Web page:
The abundance of fake news on social media is a huge problem, but it isn't just the responsibility of these platforms to stop it. People sharing these false headlines are just as responsible for increasing the circulation of these stories.
Here are a few best practices people can use when reading articles online to determine their credibility:
1. Pay attention to the domain and URL
Sites might look professional and familiar, but if they have an uncommon ending like .com.co, that should tip you off that you need to double check its legitimacy.
2. Read the 'About Us' section
Most sites will have a basic info section with straightforward details about its background, mission statement and leadership. If the language sounds flowery or melodramatic, you should be skeptical.
3. Look at the quotes in a story and who said them.
Most stories will include several quotes from multiple sources from professionals or experts in the fields. You can do a quick Google search to verify the source and the accuracy of the quote. On the other hand, if there is a lack of quotes within an article, then suspicions should arise.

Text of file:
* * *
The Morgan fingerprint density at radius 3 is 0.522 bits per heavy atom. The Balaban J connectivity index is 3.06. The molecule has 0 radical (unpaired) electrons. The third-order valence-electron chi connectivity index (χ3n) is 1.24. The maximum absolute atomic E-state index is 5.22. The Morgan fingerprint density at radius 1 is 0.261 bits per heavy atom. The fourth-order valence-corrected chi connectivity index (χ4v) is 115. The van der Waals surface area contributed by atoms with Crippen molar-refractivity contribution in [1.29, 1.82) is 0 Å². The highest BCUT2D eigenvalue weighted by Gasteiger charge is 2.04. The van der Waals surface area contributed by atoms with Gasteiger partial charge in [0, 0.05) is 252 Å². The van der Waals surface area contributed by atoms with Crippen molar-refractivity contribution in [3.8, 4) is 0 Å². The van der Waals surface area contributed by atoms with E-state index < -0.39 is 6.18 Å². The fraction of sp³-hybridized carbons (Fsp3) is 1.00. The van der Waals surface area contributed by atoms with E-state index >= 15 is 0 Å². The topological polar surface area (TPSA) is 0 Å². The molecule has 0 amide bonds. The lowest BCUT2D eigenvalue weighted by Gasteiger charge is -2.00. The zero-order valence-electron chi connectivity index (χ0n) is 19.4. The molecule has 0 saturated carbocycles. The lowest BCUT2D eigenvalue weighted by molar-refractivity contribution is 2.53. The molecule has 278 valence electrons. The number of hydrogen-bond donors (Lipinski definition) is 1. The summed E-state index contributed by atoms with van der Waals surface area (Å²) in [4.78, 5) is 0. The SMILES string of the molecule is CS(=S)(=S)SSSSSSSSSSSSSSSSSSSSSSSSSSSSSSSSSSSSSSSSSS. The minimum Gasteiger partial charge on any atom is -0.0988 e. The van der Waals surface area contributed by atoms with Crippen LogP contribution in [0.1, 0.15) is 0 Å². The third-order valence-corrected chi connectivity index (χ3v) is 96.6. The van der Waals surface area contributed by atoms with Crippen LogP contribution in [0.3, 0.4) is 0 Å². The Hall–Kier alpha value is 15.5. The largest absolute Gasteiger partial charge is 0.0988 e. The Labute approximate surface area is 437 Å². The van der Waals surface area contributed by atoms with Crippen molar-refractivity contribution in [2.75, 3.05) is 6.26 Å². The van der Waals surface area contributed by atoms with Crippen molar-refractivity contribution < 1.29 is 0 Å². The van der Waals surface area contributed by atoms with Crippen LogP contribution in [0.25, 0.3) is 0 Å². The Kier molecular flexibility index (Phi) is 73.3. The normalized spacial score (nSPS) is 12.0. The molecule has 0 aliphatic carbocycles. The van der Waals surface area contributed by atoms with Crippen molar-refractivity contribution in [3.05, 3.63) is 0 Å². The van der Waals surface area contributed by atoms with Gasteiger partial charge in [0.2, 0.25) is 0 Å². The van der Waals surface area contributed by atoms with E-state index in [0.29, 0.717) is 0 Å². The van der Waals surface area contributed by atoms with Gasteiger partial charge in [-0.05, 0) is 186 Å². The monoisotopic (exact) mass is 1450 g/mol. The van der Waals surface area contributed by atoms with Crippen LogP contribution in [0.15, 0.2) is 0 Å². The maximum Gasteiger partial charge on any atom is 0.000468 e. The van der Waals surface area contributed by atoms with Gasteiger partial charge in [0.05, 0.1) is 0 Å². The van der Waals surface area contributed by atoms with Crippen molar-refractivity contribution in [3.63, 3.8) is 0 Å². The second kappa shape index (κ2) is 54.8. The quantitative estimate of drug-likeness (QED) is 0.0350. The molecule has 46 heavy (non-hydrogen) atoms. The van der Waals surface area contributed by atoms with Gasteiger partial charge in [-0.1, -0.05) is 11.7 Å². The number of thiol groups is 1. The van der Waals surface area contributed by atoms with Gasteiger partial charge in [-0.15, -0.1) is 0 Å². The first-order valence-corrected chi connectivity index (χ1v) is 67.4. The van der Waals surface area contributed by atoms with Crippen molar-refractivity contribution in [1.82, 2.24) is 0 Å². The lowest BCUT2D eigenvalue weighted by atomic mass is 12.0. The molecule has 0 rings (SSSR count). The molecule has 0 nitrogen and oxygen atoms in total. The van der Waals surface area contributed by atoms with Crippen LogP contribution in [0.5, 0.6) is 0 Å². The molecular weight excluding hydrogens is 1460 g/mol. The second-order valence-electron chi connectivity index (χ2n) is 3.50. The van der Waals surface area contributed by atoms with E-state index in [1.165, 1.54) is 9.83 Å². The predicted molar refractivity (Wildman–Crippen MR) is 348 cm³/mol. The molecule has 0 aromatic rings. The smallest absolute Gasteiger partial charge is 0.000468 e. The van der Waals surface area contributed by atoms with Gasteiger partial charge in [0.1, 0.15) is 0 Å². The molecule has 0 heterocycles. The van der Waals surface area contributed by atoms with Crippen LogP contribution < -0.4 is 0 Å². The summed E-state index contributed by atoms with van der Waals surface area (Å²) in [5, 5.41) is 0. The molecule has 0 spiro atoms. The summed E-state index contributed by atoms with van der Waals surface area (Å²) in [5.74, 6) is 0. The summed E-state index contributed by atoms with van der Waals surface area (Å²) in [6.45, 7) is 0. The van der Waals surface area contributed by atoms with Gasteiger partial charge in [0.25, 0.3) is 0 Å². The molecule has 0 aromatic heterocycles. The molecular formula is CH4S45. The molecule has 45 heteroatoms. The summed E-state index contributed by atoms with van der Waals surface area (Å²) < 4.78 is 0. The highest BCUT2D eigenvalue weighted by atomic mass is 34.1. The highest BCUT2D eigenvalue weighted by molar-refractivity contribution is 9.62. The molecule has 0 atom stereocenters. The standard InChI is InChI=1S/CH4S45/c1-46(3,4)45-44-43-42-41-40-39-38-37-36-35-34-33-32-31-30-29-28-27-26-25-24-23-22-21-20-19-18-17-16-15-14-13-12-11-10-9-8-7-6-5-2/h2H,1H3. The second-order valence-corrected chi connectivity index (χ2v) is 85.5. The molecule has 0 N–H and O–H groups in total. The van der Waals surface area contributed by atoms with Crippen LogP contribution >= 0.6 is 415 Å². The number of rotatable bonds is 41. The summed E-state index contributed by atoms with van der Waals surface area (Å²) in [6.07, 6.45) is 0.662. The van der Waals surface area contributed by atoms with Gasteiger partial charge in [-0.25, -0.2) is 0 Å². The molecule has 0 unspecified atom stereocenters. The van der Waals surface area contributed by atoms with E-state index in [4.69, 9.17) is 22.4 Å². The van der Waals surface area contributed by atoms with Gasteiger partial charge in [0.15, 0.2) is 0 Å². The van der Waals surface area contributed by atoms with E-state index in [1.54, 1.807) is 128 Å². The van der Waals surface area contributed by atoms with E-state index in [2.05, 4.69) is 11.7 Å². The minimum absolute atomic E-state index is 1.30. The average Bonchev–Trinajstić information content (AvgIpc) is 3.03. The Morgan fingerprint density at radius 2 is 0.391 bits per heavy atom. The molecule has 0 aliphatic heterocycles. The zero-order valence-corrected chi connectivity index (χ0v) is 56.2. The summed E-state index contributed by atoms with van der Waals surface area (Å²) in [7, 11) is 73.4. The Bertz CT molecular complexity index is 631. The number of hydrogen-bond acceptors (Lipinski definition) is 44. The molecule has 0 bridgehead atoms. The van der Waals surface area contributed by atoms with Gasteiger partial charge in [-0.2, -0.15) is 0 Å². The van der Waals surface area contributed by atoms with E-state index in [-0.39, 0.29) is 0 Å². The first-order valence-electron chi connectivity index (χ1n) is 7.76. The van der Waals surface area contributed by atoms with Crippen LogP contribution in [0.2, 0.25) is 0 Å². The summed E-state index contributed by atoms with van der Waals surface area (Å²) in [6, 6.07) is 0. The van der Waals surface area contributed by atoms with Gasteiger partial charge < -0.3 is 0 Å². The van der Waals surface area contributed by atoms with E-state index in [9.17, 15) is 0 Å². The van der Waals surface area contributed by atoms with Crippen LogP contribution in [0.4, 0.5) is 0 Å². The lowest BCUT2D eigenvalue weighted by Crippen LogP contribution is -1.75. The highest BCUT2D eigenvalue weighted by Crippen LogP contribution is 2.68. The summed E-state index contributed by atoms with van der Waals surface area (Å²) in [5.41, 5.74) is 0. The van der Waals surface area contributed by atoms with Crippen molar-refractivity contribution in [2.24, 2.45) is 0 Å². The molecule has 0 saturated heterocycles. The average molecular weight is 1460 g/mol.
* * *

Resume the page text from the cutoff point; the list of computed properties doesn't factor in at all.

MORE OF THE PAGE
4. Check the comments
Because headlines are written in a way to clickbait a reader online, they become misleading and attached to stories that are almost completely unrelated. These types of articles will generate a lot of comments calling out the article for being fake or misleading on social media.
These are just a few tips. Help yourself and help others by not contributing to the problem by obtaining more guidance from NPR on how to self-check the news HERE.
We want to empower individuals to use their brain and to make informed decisions in order to engage in deeper thought and dialogue about issues. However, let's make sure we are informing ourselves and others with only the FACTS.